Photo // Sacha Specker
Meanwhile over in the French island of Reunion, the fear of men in grey suits has gripped the surfing population so fervently, that one local recently resorted to carrying a spear gun with him in the tube. Reunion made international headlines earlier this month when the mayor of St Leu authorised the fishing of bull sharks following another shark attack death in the island’s waters – the seventh attack and third fatality since the start of 2011. His aim was to make waters safer for the island’s inhabitants, but conservationists were up in arms. Soon after, the mayor backed down on his decision to pay fishermen to hunt and kill the sharks because it contravened French conservation law – you’re not allowed to fish or hunt in protected marine areas.
Then, two weeks later, there was another attack. The guy didn’t die but his hand and foot were badly mauled. The supporters of a shark-cull were vocal again, and 300 local wave riders demonstrated in front of a local police station demanding a cull be authorised, according to news agency Reuters. Mat Milella, a Reunion local and 2010 World Champ Amaury Lavernhe’s best mate, told Riptide it was clear that the number of bull sharks around the island had increased in recent times.
Amaury mid-flight in last year's Reunion comp.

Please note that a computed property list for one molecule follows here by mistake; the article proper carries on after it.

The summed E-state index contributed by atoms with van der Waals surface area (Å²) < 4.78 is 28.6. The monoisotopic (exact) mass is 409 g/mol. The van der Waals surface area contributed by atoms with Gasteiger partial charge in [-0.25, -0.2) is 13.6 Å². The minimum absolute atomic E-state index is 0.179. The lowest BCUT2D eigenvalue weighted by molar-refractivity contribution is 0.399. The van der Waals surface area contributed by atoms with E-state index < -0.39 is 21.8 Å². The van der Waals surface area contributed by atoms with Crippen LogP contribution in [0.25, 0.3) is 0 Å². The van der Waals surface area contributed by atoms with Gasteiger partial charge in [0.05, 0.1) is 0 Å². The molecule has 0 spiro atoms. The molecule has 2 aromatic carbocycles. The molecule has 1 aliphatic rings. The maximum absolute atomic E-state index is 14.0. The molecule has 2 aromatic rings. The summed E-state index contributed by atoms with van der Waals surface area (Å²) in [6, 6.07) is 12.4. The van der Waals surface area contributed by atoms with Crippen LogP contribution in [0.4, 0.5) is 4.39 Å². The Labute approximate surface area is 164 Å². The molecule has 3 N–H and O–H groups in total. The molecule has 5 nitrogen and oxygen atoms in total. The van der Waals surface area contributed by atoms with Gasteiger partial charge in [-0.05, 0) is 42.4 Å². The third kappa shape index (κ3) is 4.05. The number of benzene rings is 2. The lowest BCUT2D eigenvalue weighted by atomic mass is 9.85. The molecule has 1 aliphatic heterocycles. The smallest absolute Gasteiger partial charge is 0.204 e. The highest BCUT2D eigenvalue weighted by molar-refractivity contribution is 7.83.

‘Yes I think the number of sharks have been increasing even if I can't assert that there are thousands or just a bunch of intelligent ones who have understood that the surfing human is the easiest prey around,’ he said. He said pre-2008 the shark population was regulated by fishing one or two sharks a week to feed the local market and it was time for bull shark numbers to be ‘regulated’ again. ‘Tagging the sharks and fishing those who are taken twice is a good way to put pressure on them and show we're around too.’
It’s a murky issue – conservationists are outraged at the prospects of a cull and are spouting the ‘it’s the shark’s territory we’re surfing in’ line, while others say killing some sharks is necessary to protect the human population. What is clear is that Reunion Island riders are surfing in fear.
‘Early this year I was checking this sick right-hander where the first attack happened in February 2011,’ Milella said. ‘I took a spearfishing gun along with me, rode a barrel with it, to tell you how hectic the situation is! There is a lot of fear for sure, maybe 10 per cent of guys have kept surfing and they are really taking precautions. If you want to score Reunion by yourself it's now or never!’
West Oz's latest shark attack victim, he survived but suffered severe wounds to his arm and stomach. Source: here
Closer to home Western Australia seems to have taken the mantle from SA as Australia’s shark attack capital. Great white sharks are a protected species, but the WA and federal governments have agreed to investigate whether their numbers are recovering, which could potentially lead to the protection being lifted. WA Premier Colin Barnett yesterday told Australian Associated Press the WA government would also consider easing restrictions on the number of sharks professional fisherman could catch, and culling large great whites that lurk close to swimming areas.
What do you think? Kill ’em or leave ’em be?